2014: ACA Provides Public Support Fitted to Income >$89, 400 for a family of four; >400% of FPL Family Income $67, 100 -$89, 400; 300 -400% of FPL $44, 700 -$67, 100; 200 -300% of FPL Job-based coverage, or Full-cost coverage in the exchange Job-based coverage, or Subsidized exchange coverage: premiums capped at 9. 5% of income Job-based coverage, or Subsidized exchange coverage: premiums capped at 6. 3 – 9. 5% of income CHIP • Job-based coverage, or • Subsidized exchange coverage: premiums capped at 3% - 6. 3% of income Medicaid ? ? ? Medicaid? ? ? Children Adults $29, 700 -$44, 700; 133 -200% of FPL <$29, 700 for a family of four; < 133% FPL Family income based on 2011 federal poverty income levels for a family of four (non-disabled adults, not eligible for Medicare) 33
Cover former Foster Care youth through 26 th birthday 12 -month Renewal period CHIP kids 6 -18 from 100 -138% FPL move to Medicaid
Texas Uninsured by Income 2011… 89% of the 6. 1 million uninsured have incomes <400% FPL 656 K 501 K 1. 912 Million 421 K 626 K 6. 1 million includes 1. 7 million non-US citizens; ~2/3 of these (about 1. 1 million) likely undocumented 614 K 921 K 525 K Annual income limits given for a family of four, 2011 federal poverty level U. S. Census, 2012 CPS 35
About 1. 5 million Texans would gain insurance with Medicaid expansion • Experts and Texas HHSC estimate 1. 3 -1. 8 million uninsured US citizen adults in Texas will be eligible for the Medicaid option in 2014, • HHSC projects just over a million of these adults would actually enroll by 2016 (note the difference between who is eligible, versus who actually signs up). • HHSC also estimates that over 400, 000 more children— already eligible today, but unenrolled—will sign up for Medicaid by 2016 because of higher public awareness: called the “welcome mat” effect. 36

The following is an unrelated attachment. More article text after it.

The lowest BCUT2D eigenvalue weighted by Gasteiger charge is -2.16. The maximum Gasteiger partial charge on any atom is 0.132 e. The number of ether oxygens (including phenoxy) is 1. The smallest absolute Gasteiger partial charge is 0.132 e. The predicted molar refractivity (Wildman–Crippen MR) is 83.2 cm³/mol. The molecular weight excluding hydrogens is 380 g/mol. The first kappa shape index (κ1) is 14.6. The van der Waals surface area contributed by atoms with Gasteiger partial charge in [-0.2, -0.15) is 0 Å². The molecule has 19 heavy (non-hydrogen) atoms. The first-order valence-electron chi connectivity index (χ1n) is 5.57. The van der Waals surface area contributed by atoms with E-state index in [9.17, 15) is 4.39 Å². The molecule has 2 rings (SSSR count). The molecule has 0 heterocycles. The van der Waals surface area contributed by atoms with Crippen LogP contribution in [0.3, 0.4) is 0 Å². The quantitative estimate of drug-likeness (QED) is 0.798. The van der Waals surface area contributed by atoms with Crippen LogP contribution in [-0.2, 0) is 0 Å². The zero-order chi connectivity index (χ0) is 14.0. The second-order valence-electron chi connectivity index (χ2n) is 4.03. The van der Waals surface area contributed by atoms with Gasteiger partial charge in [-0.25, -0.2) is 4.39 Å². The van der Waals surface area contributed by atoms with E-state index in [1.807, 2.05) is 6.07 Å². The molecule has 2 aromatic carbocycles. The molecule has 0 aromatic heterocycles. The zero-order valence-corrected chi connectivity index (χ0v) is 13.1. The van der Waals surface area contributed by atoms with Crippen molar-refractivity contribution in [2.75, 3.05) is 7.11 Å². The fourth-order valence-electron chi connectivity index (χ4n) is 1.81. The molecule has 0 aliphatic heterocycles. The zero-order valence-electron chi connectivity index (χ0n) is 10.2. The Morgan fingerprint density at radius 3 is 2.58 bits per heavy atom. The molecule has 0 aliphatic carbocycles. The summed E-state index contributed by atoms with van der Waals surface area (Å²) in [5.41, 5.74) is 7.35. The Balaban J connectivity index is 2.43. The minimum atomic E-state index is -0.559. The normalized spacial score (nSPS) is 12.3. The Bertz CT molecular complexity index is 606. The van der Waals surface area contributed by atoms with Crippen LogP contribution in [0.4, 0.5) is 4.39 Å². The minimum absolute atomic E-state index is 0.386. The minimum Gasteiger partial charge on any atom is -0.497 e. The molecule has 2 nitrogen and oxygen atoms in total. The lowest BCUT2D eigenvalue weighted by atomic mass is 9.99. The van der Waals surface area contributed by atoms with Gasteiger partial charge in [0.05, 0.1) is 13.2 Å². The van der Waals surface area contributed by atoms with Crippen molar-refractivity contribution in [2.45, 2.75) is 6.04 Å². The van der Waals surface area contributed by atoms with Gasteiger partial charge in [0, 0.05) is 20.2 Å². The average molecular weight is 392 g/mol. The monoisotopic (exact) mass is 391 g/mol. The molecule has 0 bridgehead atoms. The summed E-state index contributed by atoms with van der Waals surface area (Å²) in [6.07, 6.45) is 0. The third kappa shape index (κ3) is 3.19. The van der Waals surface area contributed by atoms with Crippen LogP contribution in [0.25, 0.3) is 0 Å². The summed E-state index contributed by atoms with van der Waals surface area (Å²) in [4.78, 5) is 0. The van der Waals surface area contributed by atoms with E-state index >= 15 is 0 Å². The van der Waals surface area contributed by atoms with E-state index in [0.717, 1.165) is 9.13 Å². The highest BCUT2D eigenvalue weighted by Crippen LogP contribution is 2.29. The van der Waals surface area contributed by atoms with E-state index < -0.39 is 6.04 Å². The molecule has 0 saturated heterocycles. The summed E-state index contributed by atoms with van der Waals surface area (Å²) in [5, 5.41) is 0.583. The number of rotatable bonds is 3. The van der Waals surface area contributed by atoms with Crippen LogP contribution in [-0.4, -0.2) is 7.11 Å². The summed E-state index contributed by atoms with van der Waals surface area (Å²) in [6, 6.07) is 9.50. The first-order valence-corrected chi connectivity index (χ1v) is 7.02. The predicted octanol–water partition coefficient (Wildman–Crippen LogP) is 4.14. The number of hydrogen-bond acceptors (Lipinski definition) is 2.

But, If Texas Opts Out • ACA sliding-scale premium help is available only to persons above 100% FPL (exception: legal immigrants excluded from Medicaid) , so: – Uninsured Texas adults below 100% FPL would have NO assistance available in 2014. – Those from 100 -133% FPL would be eligible for premium assistance, but because the system was designed assuming poorest would have Medicaid, some of these near-poor will have difficulty affording the coverage even with premiums capped at 2% of family income. – So, costs of care for uninsured poor Texas adults will continue to be carried primarily by local property taxpayers, secondarily by other charity care providers, and without benefit of the 90%+ federal matching dollars. 37
In Texas and 15 other States, more than half the uninsured have incomes below the Medicaid expansion limit Share of Nonelderly Uninsured <138% FPL by State, 2010 -2011: VT WA ND MT OR WI WY UT CA AZ CO NM IL KS OK MO TX 53% HI United States: 51% Uninsured <138% FPL MI PA OH IN WV KY DC SC AR AL VA CT NJ DE MD NC TN MS AK NY IA NE NV NH MN SD ID ME GA LA FL 34% – 47% (17 states) 48% – 51% (18 states, including DC) 52% - 61% (16 states) SOURCE: Urban Institute and Kaiser Commission on Medicaid and the Uninsured estimates based on the Census Bureau's March 2011 and 2012 Current Population Survey (CPS: Annual Social and Economic Supplements). MA RI